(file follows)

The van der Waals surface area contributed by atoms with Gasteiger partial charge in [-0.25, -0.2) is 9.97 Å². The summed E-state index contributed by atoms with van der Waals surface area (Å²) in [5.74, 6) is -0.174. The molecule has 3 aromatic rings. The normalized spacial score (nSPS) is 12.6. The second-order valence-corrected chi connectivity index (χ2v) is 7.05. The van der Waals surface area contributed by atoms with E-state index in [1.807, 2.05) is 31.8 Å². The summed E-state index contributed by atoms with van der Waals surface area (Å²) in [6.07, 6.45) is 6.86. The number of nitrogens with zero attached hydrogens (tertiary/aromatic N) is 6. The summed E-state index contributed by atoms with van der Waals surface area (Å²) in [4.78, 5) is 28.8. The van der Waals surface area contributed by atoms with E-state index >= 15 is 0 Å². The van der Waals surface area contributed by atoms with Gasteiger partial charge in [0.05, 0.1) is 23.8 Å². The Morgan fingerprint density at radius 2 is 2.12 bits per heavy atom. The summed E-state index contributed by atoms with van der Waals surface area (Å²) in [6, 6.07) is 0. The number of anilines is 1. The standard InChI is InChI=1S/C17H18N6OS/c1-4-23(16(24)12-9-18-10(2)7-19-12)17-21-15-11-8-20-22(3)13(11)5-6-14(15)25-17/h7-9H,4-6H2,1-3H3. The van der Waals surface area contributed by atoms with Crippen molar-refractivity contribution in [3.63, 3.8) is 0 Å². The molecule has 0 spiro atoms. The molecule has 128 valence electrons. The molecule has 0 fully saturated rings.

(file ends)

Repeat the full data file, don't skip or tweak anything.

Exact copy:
The van der Waals surface area contributed by atoms with Gasteiger partial charge in [-0.25, -0.2) is 9.97 Å². The summed E-state index contributed by atoms with van der Waals surface area (Å²) in [5.74, 6) is -0.174. The molecule has 3 aromatic rings. The normalized spacial score (nSPS) is 12.6. The second-order valence-corrected chi connectivity index (χ2v) is 7.05. The van der Waals surface area contributed by atoms with E-state index in [1.807, 2.05) is 31.8 Å². The summed E-state index contributed by atoms with van der Waals surface area (Å²) in [6.07, 6.45) is 6.86. The number of nitrogens with zero attached hydrogens (tertiary/aromatic N) is 6. The summed E-state index contributed by atoms with van der Waals surface area (Å²) in [4.78, 5) is 28.8. The van der Waals surface area contributed by atoms with E-state index >= 15 is 0 Å². The van der Waals surface area contributed by atoms with Gasteiger partial charge in [0.05, 0.1) is 23.8 Å². The Morgan fingerprint density at radius 2 is 2.12 bits per heavy atom. The summed E-state index contributed by atoms with van der Waals surface area (Å²) in [6, 6.07) is 0. The number of anilines is 1. The standard InChI is InChI=1S/C17H18N6OS/c1-4-23(16(24)12-9-18-10(2)7-19-12)17-21-15-11-8-20-22(3)13(11)5-6-14(15)25-17/h7-9H,4-6H2,1-3H3. The van der Waals surface area contributed by atoms with Crippen molar-refractivity contribution in [3.63, 3.8) is 0 Å². The molecule has 0 spiro atoms. The molecule has 128 valence electrons. The molecule has 0 fully saturated rings.